Sexual self-efficacy among adolescent men and women living in an HIV-hyper-endemic setting of South Africa

Date created: 
2017-04-12
Identifier: 
etd10081
Keywords: 
Adolescents
HIV prevention
Gender
Self-Efficacy
Sexual Decision-Making
Sexuality
Abstract: 

Adolescent women in South Africa face disproportionate HIV acquisition. In this context, evidence remains mixed on whether sexual self-efficacy (SSE)- one’s perceived control in decision-making regarding safe sex, predicts consistent condom use (CCU). Using cross-sectional survey data from 830 adolescent men and women aged 14-19 living in Soweto, South Africa, this thesis conducted gender-based analyses to examine determinants of high-SSE (study-alpha=0.75) and the association between high-SSE and CCU. Results revealed women have higher SSE than men. High-SSE was associated with CCU use for men, but not women. For women, high-SSE was associated with having an adult in the home, and no history of physical violence. Moreover, lower depressive symptomology among women was more predictive of CCU than SSE, indicating that gender-targeted HIV prevention interventions must move beyond individual-level determinants of behaviour to address socio-structural and relational factors influencing syndemic HIV risk among adolescent women in South Africa.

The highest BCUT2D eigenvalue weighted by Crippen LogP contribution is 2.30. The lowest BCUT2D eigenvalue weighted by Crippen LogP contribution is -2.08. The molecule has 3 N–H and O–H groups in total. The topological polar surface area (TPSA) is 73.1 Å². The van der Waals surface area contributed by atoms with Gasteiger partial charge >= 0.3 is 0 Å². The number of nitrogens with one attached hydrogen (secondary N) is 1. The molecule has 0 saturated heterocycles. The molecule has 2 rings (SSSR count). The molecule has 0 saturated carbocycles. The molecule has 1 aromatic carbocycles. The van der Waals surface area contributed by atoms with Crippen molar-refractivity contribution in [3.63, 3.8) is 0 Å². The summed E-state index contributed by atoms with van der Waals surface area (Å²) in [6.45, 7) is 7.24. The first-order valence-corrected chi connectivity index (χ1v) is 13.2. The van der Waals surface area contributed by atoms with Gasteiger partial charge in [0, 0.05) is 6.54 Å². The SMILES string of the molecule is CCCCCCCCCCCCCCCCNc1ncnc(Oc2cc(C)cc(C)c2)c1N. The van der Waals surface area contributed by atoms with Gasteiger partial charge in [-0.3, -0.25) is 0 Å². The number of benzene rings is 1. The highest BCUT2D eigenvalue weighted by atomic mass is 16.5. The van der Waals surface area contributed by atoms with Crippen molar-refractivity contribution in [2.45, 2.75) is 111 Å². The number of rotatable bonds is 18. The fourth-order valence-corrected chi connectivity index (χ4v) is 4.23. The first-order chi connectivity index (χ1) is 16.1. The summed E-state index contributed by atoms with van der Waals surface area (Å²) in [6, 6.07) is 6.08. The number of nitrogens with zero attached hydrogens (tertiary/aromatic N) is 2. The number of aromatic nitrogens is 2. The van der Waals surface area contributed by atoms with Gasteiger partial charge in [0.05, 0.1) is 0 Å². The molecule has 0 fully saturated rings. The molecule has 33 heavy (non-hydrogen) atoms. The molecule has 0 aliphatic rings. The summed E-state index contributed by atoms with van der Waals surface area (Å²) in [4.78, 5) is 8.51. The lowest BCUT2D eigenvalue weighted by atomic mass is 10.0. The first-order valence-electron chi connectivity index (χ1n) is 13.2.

Document type: 
Thesis
Rights: 
This thesis may be printed or downloaded for non-commercial research and scholarly purposes. Copyright remains with the author.
Senior supervisor: 
Dr. Robert Hogg
Department: 
Health Sciences: Faculty of Health Sciences
Thesis type: 
(Thesis) M.Sc.
Statistics: